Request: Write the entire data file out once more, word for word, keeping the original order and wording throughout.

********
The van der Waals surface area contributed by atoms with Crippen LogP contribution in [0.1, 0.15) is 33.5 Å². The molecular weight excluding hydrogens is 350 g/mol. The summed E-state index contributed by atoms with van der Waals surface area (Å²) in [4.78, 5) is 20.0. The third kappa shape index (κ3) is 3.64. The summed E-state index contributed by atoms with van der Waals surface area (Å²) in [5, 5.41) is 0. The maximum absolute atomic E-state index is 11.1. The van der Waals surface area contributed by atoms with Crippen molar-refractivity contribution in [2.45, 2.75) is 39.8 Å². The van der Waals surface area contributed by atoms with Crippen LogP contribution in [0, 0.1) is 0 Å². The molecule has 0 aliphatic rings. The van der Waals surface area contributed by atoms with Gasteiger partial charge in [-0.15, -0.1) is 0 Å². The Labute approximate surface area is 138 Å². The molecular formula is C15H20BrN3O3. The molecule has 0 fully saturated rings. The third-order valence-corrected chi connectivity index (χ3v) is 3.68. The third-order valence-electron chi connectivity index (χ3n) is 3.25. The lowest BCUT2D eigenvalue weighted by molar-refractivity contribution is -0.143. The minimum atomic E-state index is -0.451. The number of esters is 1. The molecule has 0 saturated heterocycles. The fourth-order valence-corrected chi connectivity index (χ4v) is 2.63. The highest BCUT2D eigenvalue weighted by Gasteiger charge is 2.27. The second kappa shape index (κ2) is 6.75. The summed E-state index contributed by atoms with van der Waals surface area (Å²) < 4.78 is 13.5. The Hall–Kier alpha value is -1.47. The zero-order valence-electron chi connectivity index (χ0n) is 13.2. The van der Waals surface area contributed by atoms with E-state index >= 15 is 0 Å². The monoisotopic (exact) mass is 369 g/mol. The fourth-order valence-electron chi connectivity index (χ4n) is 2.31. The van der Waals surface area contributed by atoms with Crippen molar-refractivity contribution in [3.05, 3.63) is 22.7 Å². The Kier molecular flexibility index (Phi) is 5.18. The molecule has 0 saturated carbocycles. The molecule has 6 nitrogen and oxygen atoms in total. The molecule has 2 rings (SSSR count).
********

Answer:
The van der Waals surface area contributed by atoms with Crippen LogP contribution in [0.1, 0.15) is 33.5 Å². The molecular weight excluding hydrogens is 350 g/mol. The summed E-state index contributed by atoms with van der Waals surface area (Å²) in [4.78, 5) is 20.0. The third kappa shape index (κ3) is 3.64. The summed E-state index contributed by atoms with van der Waals surface area (Å²) in [5, 5.41) is 0. The maximum absolute atomic E-state index is 11.1. The van der Waals surface area contributed by atoms with Crippen molar-refractivity contribution in [2.45, 2.75) is 39.8 Å². The van der Waals surface area contributed by atoms with Crippen LogP contribution in [0, 0.1) is 0 Å². The molecule has 0 aliphatic rings. The van der Waals surface area contributed by atoms with Gasteiger partial charge in [-0.15, -0.1) is 0 Å². The Labute approximate surface area is 138 Å². The molecular formula is C15H20BrN3O3. The molecule has 0 fully saturated rings. The third-order valence-corrected chi connectivity index (χ3v) is 3.68. The third-order valence-electron chi connectivity index (χ3n) is 3.25. The lowest BCUT2D eigenvalue weighted by molar-refractivity contribution is -0.143. The minimum atomic E-state index is -0.451. The number of esters is 1. The molecule has 0 saturated heterocycles. The fourth-order valence-corrected chi connectivity index (χ4v) is 2.63. The highest BCUT2D eigenvalue weighted by Gasteiger charge is 2.27. The second kappa shape index (κ2) is 6.75. The summed E-state index contributed by atoms with van der Waals surface area (Å²) < 4.78 is 13.5. The Hall–Kier alpha value is -1.47. The zero-order valence-electron chi connectivity index (χ0n) is 13.2. The van der Waals surface area contributed by atoms with E-state index >= 15 is 0 Å². The monoisotopic (exact) mass is 369 g/mol. The fourth-order valence-electron chi connectivity index (χ4n) is 2.31. The van der Waals surface area contributed by atoms with Crippen molar-refractivity contribution in [3.05, 3.63) is 22.7 Å². The Kier molecular flexibility index (Phi) is 5.18. The molecule has 0 saturated carbocycles. The molecule has 6 nitrogen and oxygen atoms in total. The molecule has 2 rings (SSSR count).